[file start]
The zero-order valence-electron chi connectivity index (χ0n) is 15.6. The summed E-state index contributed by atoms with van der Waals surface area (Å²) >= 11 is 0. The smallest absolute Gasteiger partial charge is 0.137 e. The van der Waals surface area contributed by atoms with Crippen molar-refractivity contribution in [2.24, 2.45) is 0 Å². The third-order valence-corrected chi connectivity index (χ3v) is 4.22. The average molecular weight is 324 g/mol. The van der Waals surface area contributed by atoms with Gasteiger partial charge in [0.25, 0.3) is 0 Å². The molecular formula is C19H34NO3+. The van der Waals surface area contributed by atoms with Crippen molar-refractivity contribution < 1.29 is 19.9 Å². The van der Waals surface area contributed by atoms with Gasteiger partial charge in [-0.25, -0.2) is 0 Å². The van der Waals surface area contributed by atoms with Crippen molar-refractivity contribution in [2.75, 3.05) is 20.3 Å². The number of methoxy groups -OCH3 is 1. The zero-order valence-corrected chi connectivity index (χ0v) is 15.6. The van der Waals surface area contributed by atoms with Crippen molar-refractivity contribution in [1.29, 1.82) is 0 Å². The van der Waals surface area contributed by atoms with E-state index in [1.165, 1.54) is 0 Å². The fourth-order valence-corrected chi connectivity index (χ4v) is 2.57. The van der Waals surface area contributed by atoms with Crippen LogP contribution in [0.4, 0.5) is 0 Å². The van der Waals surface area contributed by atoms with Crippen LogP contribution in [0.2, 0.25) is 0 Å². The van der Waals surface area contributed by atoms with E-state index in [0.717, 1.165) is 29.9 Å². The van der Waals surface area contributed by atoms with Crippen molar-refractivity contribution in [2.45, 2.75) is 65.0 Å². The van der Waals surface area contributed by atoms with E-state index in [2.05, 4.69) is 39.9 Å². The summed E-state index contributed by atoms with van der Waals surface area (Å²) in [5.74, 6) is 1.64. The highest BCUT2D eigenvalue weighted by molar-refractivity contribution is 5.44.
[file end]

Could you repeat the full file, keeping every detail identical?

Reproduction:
The zero-order valence-electron chi connectivity index (χ0n) is 15.6. The summed E-state index contributed by atoms with van der Waals surface area (Å²) >= 11 is 0. The smallest absolute Gasteiger partial charge is 0.137 e. The van der Waals surface area contributed by atoms with Crippen molar-refractivity contribution in [2.24, 2.45) is 0 Å². The third-order valence-corrected chi connectivity index (χ3v) is 4.22. The average molecular weight is 324 g/mol. The van der Waals surface area contributed by atoms with Gasteiger partial charge in [0.25, 0.3) is 0 Å². The molecular formula is C19H34NO3+. The van der Waals surface area contributed by atoms with Crippen molar-refractivity contribution < 1.29 is 19.9 Å². The van der Waals surface area contributed by atoms with Gasteiger partial charge in [-0.25, -0.2) is 0 Å². The van der Waals surface area contributed by atoms with Crippen molar-refractivity contribution in [2.75, 3.05) is 20.3 Å². The number of methoxy groups -OCH3 is 1. The zero-order valence-corrected chi connectivity index (χ0v) is 15.6. The van der Waals surface area contributed by atoms with Crippen molar-refractivity contribution in [1.29, 1.82) is 0 Å². The van der Waals surface area contributed by atoms with E-state index in [1.165, 1.54) is 0 Å². The fourth-order valence-corrected chi connectivity index (χ4v) is 2.57. The van der Waals surface area contributed by atoms with Crippen LogP contribution in [0.4, 0.5) is 0 Å². The van der Waals surface area contributed by atoms with Crippen LogP contribution in [0.2, 0.25) is 0 Å². The van der Waals surface area contributed by atoms with E-state index in [0.717, 1.165) is 29.9 Å². The van der Waals surface area contributed by atoms with Crippen molar-refractivity contribution in [2.45, 2.75) is 65.0 Å². The van der Waals surface area contributed by atoms with E-state index in [2.05, 4.69) is 39.9 Å². The summed E-state index contributed by atoms with van der Waals surface area (Å²) in [5.74, 6) is 1.64. The highest BCUT2D eigenvalue weighted by molar-refractivity contribution is 5.44.